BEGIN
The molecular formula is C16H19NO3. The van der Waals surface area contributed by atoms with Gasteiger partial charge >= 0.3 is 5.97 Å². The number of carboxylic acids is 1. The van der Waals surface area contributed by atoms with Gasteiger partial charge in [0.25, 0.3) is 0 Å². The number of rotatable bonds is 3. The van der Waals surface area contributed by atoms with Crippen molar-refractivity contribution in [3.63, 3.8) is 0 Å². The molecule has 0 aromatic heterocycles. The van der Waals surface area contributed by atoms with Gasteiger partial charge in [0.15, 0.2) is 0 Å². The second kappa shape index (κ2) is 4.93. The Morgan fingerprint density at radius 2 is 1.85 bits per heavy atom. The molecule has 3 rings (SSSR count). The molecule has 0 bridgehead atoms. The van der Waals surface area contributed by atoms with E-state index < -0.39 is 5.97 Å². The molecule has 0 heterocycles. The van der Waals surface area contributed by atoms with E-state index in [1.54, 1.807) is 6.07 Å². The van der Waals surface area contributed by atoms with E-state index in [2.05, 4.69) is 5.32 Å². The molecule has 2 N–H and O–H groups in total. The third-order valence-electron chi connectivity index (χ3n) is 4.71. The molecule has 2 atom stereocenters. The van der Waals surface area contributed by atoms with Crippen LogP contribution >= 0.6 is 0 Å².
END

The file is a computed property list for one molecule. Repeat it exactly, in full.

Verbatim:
The molecular formula is C16H19NO3. The van der Waals surface area contributed by atoms with Gasteiger partial charge >= 0.3 is 5.97 Å². The number of carboxylic acids is 1. The van der Waals surface area contributed by atoms with Gasteiger partial charge in [0.25, 0.3) is 0 Å². The number of rotatable bonds is 3. The van der Waals surface area contributed by atoms with Crippen molar-refractivity contribution in [3.63, 3.8) is 0 Å². The molecule has 0 aromatic heterocycles. The van der Waals surface area contributed by atoms with Gasteiger partial charge in [0.15, 0.2) is 0 Å². The second kappa shape index (κ2) is 4.93. The Morgan fingerprint density at radius 2 is 1.85 bits per heavy atom. The molecule has 3 rings (SSSR count). The molecule has 0 bridgehead atoms. The van der Waals surface area contributed by atoms with E-state index < -0.39 is 5.97 Å². The molecule has 0 heterocycles. The van der Waals surface area contributed by atoms with E-state index in [1.54, 1.807) is 6.07 Å². The van der Waals surface area contributed by atoms with E-state index in [2.05, 4.69) is 5.32 Å². The molecule has 2 N–H and O–H groups in total. The third-order valence-electron chi connectivity index (χ3n) is 4.71. The molecule has 2 atom stereocenters. The van der Waals surface area contributed by atoms with Crippen LogP contribution >= 0.6 is 0 Å².